House Energy & Commerce Committee chairman Fred Upton (R-Mich) said Monday that at least two Democrats have joined the Republican-backed effort (H. J. Res 37) to block the FCC's network neutrality rules, and Communications Subcommittee chairman Greg Walden (R-Ore.) is angling for more.
Walden had said in an interview with C-SPAN that there was Democratic backing for blocking the FCC, and not just the Title II version that had initially concerned many Democrats. The bill had 50 Republican co-sponsors when it was approved in subcommittee last week.
In a release on a "dear colleague" letter being circulated by Walden Monday, Upton pointed out that Reps. Collin Peterson (D-Minn.) and Dan Boren (D-Ok.) had joined Upton, Walden and Communications Subcommittee Vice Chair Lee Terry (R-Neb.) in asking other Dems and Republicans to back the resolution of disapproval being marked up March 15 (opening statements on the resolution are today (March 14).
The Dems signed onto a letter that called the regs "unnecessary and job-destroying rules to regulate the Internet."
The letter highlights opposition to the new rules from Amy Tykeson, CEO of BendBroadband and a member of the National Cable & Telecommunications board. NCTA has come out in favor of the compromise regs it helped hammer out in negotiations with other stakeholders and the FCC. But Tykeson in a letter to Walden he read during the hearing on the resolution last week, she said that the FCC rules were picking winners and losers, something Walden has also been saying, and that they would "cost jobs, stall innovation and dampen investment."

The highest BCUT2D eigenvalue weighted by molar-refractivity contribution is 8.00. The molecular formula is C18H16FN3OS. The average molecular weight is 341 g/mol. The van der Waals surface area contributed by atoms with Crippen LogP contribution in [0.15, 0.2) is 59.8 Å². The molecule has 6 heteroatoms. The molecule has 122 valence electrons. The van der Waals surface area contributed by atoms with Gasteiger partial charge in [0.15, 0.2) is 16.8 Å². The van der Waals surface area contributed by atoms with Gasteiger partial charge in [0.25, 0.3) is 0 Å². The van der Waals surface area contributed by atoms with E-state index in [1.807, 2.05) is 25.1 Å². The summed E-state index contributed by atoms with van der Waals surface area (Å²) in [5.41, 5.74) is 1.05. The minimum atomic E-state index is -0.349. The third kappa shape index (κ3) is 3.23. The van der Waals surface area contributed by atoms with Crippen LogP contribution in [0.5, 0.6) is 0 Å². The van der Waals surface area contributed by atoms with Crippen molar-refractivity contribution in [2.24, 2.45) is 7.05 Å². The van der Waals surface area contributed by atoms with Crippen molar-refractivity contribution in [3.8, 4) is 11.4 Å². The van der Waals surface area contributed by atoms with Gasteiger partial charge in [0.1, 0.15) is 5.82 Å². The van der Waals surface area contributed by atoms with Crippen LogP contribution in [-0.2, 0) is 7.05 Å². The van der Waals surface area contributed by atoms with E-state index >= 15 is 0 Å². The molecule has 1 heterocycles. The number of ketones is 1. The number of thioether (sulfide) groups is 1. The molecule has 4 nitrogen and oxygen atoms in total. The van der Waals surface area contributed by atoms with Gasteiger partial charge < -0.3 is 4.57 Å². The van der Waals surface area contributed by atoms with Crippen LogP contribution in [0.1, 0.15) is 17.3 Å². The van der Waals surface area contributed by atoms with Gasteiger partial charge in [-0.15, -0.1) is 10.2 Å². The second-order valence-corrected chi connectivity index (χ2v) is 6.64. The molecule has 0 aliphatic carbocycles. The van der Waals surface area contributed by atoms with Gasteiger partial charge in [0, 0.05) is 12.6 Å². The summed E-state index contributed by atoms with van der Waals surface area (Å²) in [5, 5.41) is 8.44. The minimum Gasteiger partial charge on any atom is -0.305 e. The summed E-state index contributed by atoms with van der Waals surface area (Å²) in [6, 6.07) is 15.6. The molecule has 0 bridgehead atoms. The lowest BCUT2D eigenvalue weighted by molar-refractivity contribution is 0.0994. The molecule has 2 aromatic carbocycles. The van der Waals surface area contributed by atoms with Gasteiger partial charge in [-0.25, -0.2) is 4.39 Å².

The resolution almost certainly will not secure Senate approval, but Walden says the issue still needs to be spotlighted, saying the public continues to be interested in it. Separately, Republican House members tried to block funding for the rules in the six-month continuing resolution (CR) that passed in the House several weeks ago but was defeated in the Senate last week.
Walden and Upton have also said they could hold hearings or conduct investigations of the FCC's process as other ways to keep a spotlight on the rules, which in any event won't go into effect until midsummer at the earliest.